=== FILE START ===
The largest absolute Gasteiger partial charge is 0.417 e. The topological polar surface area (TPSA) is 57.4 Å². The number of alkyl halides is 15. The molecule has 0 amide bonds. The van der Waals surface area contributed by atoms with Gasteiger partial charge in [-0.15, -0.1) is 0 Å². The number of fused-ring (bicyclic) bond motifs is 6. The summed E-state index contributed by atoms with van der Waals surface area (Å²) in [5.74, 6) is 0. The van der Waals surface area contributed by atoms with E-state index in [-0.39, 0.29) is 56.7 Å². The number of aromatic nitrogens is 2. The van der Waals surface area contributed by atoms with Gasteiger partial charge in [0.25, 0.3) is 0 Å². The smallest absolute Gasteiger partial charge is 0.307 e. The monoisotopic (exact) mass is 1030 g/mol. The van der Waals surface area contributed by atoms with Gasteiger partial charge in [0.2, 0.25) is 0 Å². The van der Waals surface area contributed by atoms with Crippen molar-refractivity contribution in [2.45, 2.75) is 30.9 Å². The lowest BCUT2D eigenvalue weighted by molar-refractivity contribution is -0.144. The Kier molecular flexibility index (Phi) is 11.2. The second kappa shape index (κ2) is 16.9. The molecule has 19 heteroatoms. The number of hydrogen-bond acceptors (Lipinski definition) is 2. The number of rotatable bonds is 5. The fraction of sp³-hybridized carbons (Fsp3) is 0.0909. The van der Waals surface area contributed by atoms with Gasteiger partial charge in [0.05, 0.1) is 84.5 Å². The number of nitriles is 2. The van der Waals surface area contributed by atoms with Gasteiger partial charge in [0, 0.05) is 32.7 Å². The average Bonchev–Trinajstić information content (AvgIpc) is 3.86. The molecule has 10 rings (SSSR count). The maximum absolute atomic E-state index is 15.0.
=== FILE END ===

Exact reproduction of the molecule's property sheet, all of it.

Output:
The largest absolute Gasteiger partial charge is 0.417 e. The topological polar surface area (TPSA) is 57.4 Å². The number of alkyl halides is 15. The molecule has 0 amide bonds. The van der Waals surface area contributed by atoms with Gasteiger partial charge in [-0.15, -0.1) is 0 Å². The number of fused-ring (bicyclic) bond motifs is 6. The summed E-state index contributed by atoms with van der Waals surface area (Å²) in [5.74, 6) is 0. The van der Waals surface area contributed by atoms with E-state index in [-0.39, 0.29) is 56.7 Å². The number of aromatic nitrogens is 2. The van der Waals surface area contributed by atoms with Gasteiger partial charge in [0.25, 0.3) is 0 Å². The smallest absolute Gasteiger partial charge is 0.307 e. The monoisotopic (exact) mass is 1030 g/mol. The van der Waals surface area contributed by atoms with Gasteiger partial charge in [0.2, 0.25) is 0 Å². The van der Waals surface area contributed by atoms with Crippen molar-refractivity contribution in [2.45, 2.75) is 30.9 Å². The lowest BCUT2D eigenvalue weighted by molar-refractivity contribution is -0.144. The Kier molecular flexibility index (Phi) is 11.2. The second kappa shape index (κ2) is 16.9. The molecule has 19 heteroatoms. The number of hydrogen-bond acceptors (Lipinski definition) is 2. The number of rotatable bonds is 5. The fraction of sp³-hybridized carbons (Fsp3) is 0.0909. The van der Waals surface area contributed by atoms with Gasteiger partial charge in [0.05, 0.1) is 84.5 Å². The number of nitriles is 2. The van der Waals surface area contributed by atoms with Gasteiger partial charge in [0, 0.05) is 32.7 Å². The average Bonchev–Trinajstić information content (AvgIpc) is 3.86. The molecule has 10 rings (SSSR count). The maximum absolute atomic E-state index is 15.0.